The world pays tribute to Mandela (slideshow)
As South Africans come to terms with the loss of former president Nelson Mandela, the rest of the world bids farewell to Madiba.
Pimples: Saving Madiba's rabbit (video)
Gwede, Mac and Blade try their best to stop the rabbit from whispering in Mandela's ear. But the elusive animal has some tricks up its sleeve.
Zapiro's best Madiba cartoons (slideshow)
From his toughest moments to his most triumphant, Madiba has been an inspiration. Here are some of our favourite Zapiro cartoons about him from 1994 to 2013.
Mandela: SA's greatest son laid to rest (slideshow)
The world watched as Nelson Mandela was finally laid to rest in his hometown of Qunu following a dignified and moving funeral ceremony on Sunday.
My Catholic upbringing taught me saints were unblemished beings, non-sinners who had moved on to the next world. They were only separated from the angels by the human flesh they once carried.
Blemished as he is by the rigours of the world and tainted by the human flesh he carries, Nelson Mandela is the kind of man on whose head a halo would rest quite comfortably. Not that this man is holy and sinless. It is just that he has a presence which is both completely familiar and larger than life.
I have never met the man I consider not only my political but almost my spiritual leader. Yet I feel I know him personally. When I see him on television I feel as if he has once sat at my kitchen table and shared a cold beer with me.
Mandela has the common touch, whether he is dealing with a wealthy Middle East sheikh or a humble cow herder in QwaQwa. Dangerous as it is to venerate political leaders, it is hard to resist the temptation in his case.
Something in the personality of the man evokes affection in even the most hardened of cynics. It's the benevolent smile, the lanky physique and majestic walk. It's the stem and monotonous voice, whose only music is the authority that accompanies it. It's the simplicity of the message that the voice carries, which everyone can hear and understand. Not least of his unusual qualities are his physical and moral stamina.
At 75, he has withstood the rigours of a brutally punishing four-year transitional process in South Africa without wilting. Watch film of him speaking after the declaration of the state of emergency in 1961 -- it is the same man with the same values and world-view.
Mandela is no intellectual giant. He is not the revolutionary demagogue. Nor can he lay claim to historic military feats. He is riot even an electrifying factor. Perhaps it is the lack of these attributes that has forced him to project his real personality and command loyalty simply through what he is. He is that rarest of beings -- the honest politician.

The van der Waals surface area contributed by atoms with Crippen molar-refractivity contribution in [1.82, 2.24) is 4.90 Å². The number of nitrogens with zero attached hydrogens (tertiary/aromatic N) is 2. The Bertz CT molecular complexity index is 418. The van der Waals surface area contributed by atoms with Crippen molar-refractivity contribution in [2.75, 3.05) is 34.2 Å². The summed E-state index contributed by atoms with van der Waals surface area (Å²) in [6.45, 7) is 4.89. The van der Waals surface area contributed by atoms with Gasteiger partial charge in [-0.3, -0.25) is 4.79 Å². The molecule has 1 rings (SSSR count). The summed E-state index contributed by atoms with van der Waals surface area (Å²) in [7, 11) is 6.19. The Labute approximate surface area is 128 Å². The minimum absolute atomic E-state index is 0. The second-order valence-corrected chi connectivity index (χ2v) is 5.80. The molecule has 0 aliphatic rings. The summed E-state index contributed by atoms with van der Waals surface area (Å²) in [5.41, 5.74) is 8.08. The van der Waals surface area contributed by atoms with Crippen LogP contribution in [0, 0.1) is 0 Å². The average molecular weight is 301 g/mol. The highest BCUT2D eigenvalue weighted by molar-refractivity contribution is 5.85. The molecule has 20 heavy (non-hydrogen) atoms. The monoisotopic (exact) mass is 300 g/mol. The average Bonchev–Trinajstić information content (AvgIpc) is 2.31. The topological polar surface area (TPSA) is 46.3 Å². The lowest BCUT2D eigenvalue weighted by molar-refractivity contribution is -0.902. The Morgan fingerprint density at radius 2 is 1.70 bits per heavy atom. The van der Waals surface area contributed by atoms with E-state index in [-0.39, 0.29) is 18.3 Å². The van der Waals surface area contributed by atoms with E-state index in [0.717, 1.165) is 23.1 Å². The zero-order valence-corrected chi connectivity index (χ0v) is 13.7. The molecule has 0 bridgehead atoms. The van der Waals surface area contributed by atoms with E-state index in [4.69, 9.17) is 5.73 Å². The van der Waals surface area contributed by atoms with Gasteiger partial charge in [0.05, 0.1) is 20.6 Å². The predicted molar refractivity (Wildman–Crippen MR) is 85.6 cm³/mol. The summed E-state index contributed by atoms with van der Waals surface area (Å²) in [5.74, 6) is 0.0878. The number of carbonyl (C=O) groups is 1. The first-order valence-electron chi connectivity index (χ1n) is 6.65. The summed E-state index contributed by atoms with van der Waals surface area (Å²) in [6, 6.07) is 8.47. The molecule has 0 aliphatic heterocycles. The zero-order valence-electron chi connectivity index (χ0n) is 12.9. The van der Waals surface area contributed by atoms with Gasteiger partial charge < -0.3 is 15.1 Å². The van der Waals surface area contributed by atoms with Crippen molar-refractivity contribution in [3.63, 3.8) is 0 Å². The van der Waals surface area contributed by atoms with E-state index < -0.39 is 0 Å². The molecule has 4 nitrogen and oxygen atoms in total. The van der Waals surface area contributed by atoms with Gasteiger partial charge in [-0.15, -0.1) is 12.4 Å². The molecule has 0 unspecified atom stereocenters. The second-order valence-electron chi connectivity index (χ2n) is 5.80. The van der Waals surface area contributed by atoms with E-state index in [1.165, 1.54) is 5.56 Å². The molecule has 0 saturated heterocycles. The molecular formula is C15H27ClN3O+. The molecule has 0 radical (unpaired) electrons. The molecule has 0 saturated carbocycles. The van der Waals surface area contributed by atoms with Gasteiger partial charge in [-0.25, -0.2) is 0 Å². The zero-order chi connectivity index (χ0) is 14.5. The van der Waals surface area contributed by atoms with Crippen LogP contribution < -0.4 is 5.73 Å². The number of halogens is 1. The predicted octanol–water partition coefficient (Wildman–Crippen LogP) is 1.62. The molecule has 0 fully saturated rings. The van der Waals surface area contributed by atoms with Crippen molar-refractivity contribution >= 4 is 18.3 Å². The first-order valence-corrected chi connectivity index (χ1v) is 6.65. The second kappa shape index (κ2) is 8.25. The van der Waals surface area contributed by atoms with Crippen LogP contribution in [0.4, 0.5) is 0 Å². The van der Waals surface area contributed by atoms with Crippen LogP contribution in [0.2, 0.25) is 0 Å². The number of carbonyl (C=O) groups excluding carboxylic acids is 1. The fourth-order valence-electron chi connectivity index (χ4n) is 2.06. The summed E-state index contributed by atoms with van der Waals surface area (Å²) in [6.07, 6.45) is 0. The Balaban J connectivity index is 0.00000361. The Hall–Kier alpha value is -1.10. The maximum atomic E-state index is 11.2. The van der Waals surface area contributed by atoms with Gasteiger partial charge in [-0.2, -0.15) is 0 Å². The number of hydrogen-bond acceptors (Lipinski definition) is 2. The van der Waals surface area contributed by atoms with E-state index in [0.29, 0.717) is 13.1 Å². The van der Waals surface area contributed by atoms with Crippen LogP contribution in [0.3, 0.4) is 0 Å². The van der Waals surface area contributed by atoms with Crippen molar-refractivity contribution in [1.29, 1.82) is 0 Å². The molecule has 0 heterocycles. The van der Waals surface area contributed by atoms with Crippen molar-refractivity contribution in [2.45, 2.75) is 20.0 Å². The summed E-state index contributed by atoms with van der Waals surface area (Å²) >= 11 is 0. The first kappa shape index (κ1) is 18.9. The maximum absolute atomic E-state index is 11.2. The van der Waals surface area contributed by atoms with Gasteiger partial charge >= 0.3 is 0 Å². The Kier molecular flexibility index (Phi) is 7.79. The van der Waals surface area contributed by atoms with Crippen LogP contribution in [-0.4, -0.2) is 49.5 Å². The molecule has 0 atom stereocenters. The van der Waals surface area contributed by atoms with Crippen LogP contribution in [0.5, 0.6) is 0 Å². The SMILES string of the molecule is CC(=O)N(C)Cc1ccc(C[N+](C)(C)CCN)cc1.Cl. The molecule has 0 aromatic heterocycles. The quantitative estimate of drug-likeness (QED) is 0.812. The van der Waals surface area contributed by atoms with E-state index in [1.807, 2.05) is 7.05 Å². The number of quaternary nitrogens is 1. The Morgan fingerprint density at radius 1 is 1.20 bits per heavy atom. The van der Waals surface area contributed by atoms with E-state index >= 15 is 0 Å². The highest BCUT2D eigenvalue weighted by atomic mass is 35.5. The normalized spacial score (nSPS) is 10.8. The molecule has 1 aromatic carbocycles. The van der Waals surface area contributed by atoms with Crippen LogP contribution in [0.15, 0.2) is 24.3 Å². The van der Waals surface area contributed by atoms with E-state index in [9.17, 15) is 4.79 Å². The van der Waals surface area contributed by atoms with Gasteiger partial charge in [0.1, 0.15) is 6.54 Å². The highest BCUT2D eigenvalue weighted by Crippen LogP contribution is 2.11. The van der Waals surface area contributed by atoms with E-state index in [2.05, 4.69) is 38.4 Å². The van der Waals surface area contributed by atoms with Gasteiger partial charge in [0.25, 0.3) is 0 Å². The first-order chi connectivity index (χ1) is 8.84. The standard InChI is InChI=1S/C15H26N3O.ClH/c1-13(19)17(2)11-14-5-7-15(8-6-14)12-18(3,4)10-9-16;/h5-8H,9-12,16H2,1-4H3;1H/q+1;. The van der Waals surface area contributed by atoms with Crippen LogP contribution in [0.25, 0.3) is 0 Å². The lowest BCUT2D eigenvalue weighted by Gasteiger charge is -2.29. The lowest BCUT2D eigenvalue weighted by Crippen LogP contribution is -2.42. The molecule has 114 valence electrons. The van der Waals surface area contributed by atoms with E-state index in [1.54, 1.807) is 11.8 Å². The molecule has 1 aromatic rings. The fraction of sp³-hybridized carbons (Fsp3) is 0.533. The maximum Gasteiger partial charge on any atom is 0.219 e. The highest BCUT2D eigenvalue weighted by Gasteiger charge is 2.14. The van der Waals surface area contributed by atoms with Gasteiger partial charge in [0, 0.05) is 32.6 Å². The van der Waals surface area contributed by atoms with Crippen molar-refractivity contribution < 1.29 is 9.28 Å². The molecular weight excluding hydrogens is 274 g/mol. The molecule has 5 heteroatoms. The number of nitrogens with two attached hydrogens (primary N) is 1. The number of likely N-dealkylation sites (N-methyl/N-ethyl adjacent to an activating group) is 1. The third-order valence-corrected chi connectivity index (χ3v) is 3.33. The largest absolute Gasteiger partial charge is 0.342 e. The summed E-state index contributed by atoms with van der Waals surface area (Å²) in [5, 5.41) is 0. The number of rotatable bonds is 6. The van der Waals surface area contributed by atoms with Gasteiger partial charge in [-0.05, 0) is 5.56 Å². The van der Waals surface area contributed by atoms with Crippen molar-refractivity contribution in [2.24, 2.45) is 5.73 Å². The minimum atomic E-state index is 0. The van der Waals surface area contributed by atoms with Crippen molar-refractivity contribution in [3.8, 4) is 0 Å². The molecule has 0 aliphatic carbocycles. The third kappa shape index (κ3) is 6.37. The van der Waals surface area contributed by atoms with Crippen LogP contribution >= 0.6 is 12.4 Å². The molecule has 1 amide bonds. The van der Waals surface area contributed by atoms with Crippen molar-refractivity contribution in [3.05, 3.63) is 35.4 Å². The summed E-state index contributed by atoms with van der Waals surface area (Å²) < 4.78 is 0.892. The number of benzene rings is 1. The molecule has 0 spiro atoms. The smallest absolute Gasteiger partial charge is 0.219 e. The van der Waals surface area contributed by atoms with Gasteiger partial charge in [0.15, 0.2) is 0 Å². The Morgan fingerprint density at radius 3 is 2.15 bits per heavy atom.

The one thing about South Africa's new president is the undeniable genuineness that shines through his public appearances. Nothing he does or says smacks of someone playing to a gallery; he seems to mean everything he says.
Watch him play with children it is not the vote-catching politician. It is the grandfather who relishes the company of young people. See him visit a church, a synagogue or mosque, and the gesture does not ring hollow. See him in hospital visiting patients and his face registers real concern.
With his humanity comes a strict, almost old-fashioned sense of what is proper and acceptable behaviour. He chastises unruly crowds, and is quite prepared to tell them what they do not want to hear. Apparently free of self-pride, he often makes jokes at his own expense.
Somehow he has succeeded in blending in his person ordinary decency, the African nationalist hero, the modem politician and the international statesman. For many black South Africans the concept of forgiveness for the evils perpetrated in South Africa over the past 300 years would not be well received -- but from Mandela they accept it.
When he pleads for reconciliation, even instructing blacks to learn Die Stem, not even the most hardened of township comrades remains unmoved. Who could fail to be touched when the man from whom apartheid took so much is prepared to forgive?
One of his remarkable qualities is the complete absence of bitterness towards his erstwhile persecutors. For blacks across the world, he has become an icon, a legendary anti-imperialist figure assuming the mantle of Marcus Garvey and Kwame Nkrumah. But he transcends this. He is a worthy figure for idealists across the world to live up to.